"Congregation-based Community Organizing: Perhaps the fastest growing form of community organizing today, congregation-based organizing mobilizes existing stocks of social capital in church networks, and generates new stocks across denominations and (sometimes) across ethnic and racial lines. It relies on one-on-one relationship building as the foundation stone for locating and developing community leaders and building trust through a mutual understanding of self interest and values." [See "Social Capital"and the Value of Life]
Spiritual Capital: (This is only one example. It usually refers to interfaith trust, communal sharing and feelings of spiritual oneness), the meaning is “'Spiritual capital' can best be explained by drawing upon a concept from sociology called 'social capital.' In the diamond business, huge deals can be sealed with a handshake. A handshake reflects the social capital within that community—the unwritten understandings and ties that bind dealers together and allow for informal business dealings to have the force of law.... Spiritual capital is the outcome of the religious interactions between parent and child. It is not about role modeling (though that too is important), nor is it about how religious the parents themselves are; rather, it is about the spiritual interactions between parent and child that take place over a period of time. In other words, spiritual capital speaks to the extent that parents and children share in a religious experience.... Spiritual capital consists of the unwritten and unstated ties that bind the religious home, that give it its character and power. This is the stuff that memories are made of—the overall religious atmosphere of our homes and our childhoods, the emotions, smells and songs."
The goals of the Bush administration follows a similar pattern
Rallying the Armies of Compassion: "Our goal is to energize civil society and rebuild social capital, particularly by uplifting small non-profit organizations, congregations and other faith-based institutions....
"Without diminishing the important work of government agencies and the wide range of nonprofit service providers, this initiative will support the unique capacity of local faith-based and other community programs to serve people in need, not just by providing services but also by transforming lives. Our faith-based and community agenda will be organized around three lines of action:
1. "Identifying and eliminating improper Federal barriers to effective faith-based and community-serving programs through legislative, regulatory, and programmatic reforms...
"Social scientists are increasingly documenting the power of faith-based groups to fortify families and communities and to conquer our toughest social problems.... To help promote public/private partnerships that enable diverse sacred places and grassroots secular programs to achieve civic purposes, a new White House Office of Faith-Based and Community Initiatives has been created. It will be the Federal Government’s lead agency in promoting a policy of respect for and cooperation with religious and grassroots groups.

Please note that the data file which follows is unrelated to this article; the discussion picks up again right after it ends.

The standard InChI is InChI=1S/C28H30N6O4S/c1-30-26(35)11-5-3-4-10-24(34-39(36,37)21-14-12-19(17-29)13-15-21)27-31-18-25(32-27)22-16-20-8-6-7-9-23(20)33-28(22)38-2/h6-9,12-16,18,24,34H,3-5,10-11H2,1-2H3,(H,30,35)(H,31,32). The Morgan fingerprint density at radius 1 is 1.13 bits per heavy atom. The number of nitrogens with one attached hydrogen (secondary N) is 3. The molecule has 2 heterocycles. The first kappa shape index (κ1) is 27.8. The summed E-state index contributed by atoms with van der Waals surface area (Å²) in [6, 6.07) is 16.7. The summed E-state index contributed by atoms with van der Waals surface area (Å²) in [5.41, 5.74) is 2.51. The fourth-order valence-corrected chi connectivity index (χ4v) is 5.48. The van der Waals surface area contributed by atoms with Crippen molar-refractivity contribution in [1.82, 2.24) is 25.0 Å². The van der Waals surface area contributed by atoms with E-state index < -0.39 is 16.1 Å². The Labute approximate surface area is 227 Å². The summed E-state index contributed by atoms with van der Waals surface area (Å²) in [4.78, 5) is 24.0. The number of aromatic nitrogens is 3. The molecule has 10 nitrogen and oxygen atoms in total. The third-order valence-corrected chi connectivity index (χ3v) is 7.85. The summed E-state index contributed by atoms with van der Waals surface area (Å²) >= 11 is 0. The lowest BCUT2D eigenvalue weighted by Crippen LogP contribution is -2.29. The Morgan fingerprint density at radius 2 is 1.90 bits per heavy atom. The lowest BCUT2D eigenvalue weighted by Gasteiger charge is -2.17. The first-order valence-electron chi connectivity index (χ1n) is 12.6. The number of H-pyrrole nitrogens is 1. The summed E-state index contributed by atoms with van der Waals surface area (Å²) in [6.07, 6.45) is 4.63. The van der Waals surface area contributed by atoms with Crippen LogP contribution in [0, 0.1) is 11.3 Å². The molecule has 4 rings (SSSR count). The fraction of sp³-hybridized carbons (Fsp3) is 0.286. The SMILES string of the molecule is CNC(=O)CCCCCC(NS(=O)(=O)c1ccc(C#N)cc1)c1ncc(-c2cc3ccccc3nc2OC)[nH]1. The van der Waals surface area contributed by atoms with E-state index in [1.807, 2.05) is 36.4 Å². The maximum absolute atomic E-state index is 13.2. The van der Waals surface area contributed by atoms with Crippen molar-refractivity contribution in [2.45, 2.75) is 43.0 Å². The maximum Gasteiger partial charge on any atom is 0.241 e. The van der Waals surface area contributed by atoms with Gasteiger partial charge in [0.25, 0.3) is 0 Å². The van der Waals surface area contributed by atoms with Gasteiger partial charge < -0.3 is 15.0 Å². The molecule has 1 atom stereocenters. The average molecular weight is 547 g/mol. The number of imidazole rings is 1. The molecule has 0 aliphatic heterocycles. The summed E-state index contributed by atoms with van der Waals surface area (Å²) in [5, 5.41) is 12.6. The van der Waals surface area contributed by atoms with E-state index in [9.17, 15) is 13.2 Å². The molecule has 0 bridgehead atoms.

"It will identify barriers to such groups in Federal rules and practices, propose regulatory and statutory relief, and coordinate new Federal initiatives to empower and partner with faith-based and community problem solvers. The Office of Faith-Based and Community Initiatives will work in close conjunction with new parallel centers in Federal agencies that operate social programs, including the Departments of Health and Human Services, Housing and Urban Development, Justice, Labor and Education.
Expand the Circle of Development by Opening Societies and Building the Infrastructure of Democracy: (President Bush, Washington, D.C. (Inter-American Development Bank) March 14, 2002) "Including all of the world’s poor in an expanding circle of development—and opportunity—is a moral imperative and one of the top priorities of U.S. international policy. ... This Administration’s goal is to help unleash the productive potential of individuals in all nations.... The United States Government will pursue these major strategies to achieve this goal:
...aid countries that have met the challenge of national reform. ... these billions of new dollars will form a new Millennium Challenge Account for projects in countries whose governments rule justly, invest in their people, and encourage economic freedom. Governments must fight corruption, respect basic human rights, embrace the rule of law, invest in health care and education, follow responsible economic policies, and enable entrepreneurship.
Improve the effectiveness of the World Bank.... The United States is committed to a comprehensive reform agenda for making the World Bank and the other multilateral development banks more effective in improving the lives of the world’s poor. We have reversed the downward trend in U.S. contributions and proposed an 18 percent increase in the U.S. contributions to the International Development Association (IDA)—the World Bank’s fund for the poorest countries....
Secure public health. The scale of the public health crisis in poor countries is enormous.
Emphasize education. Literacy and learning are the foundation of democracy and development.
More will be added